Wednesday, September 26, 2012

Ezekiel 13-15: Condemnation

LINK: Ezekiel 13-15 


Ezekiel 13 

This is the third message regarding the certainty of the coming judgment. In this chapter, God condemns the false prophets and prophetesses who were proclaiming peace when Jeremiah was prophesying destruction. They gave the people a false sense of security. They were bending the truth in order to be popular. Their lies were compared to "whitewashed flimsy walls." 

The people had been warned to listen to the prophets whom God had raised up (Deuteronomy 18:18), but there were serious consequences for false prophets (Deuteronomy 13:1-5, 18:15-22). 

Again, note the number of times God says, "That you may know that I am the Lord." 

Ezekiel 14 

This is the third message regarding the certainty of the coming judgment. In this chapter, God condemns idolatry. When the elders came to meet Jeremiah while confined to his house (3:24), Ezekiel condemned them for worshiping idols in their hearts and daring to come to him for advice. 

Ezekiel refers to three great men of God who were known for their devotion to God and for their wisdom: Noah, Daniel, and Job (Genesis 6:8, 9; Daniel 2:47, 48; Job 1:1), pointing out that these men could only save themselves and their personal righteousness could not save others.

Daniel was still alive during Ezekiel's time but had been taken into captivity eight years before Ezekiel was taken captive. At the time Ezekiel prophesied, Daniel had a high government position in Babylon.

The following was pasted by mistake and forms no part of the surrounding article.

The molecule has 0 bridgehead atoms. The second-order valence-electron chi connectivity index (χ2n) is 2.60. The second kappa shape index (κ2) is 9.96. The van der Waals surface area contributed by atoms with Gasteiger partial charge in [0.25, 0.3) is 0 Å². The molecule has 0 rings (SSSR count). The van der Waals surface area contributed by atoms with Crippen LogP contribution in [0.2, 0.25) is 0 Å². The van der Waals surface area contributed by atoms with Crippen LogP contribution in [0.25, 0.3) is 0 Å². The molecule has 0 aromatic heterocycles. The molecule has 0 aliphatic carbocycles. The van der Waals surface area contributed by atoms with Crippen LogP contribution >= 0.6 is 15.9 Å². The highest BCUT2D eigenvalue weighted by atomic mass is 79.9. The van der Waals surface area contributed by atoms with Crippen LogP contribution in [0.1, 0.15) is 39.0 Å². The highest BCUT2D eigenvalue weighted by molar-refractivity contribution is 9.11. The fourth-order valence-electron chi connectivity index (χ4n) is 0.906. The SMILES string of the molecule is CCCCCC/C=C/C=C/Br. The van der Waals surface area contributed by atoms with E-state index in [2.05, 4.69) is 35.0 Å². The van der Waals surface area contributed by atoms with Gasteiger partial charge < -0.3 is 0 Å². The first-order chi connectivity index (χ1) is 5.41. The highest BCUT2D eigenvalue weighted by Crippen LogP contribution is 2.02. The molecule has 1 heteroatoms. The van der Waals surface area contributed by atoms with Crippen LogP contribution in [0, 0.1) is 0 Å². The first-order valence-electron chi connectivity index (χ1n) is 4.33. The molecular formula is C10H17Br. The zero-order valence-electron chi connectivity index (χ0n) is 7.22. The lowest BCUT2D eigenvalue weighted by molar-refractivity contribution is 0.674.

Some scholars believe the Daniel referred to by Ezekiel is a mythical Dan'el from Ugaritic texts. He was a righteous ruler and judge who could not protect his sons from the wrath of the goddess Anat. But why would Ezekiel use an idolatrous myth to condemn idolatry? Also, there is no evidence that this story was known to the Jews. So, most scholars favor the view that it is the Daniel in the Bible. 

Ezekiel 15 

This short chapter contains the first of three parables of judgment for Judah in Ezekiel 15-17. This parable is about a useless vine that became more useless after being burned. The people of Jerusalem were useless to God because of their idolatry, and so they would be destroyed and their city burned. Isaiah also compared Israel to a vineyard in Isaiah 5:1-8. 


It is so easy to condemn the Israelites for worshiping idols, but we all have idols in our hearts. Some of our idols might be reputation, acceptance, popularity, wealth, sensual pleasure or even wanting our kids to behave or be popular. A good definition of an idol is someone or something, other than God, we set as the object of our heart's devotion. 


What are your idols? I have recommended the article below, and I will recommend it again. If you have not read it yet, I heartily encourage you to do so: 

The Progression of an Idol


Lord, may we set our heart to make You the only object of our devotion. We ask this in Jesus' name. Amen. 
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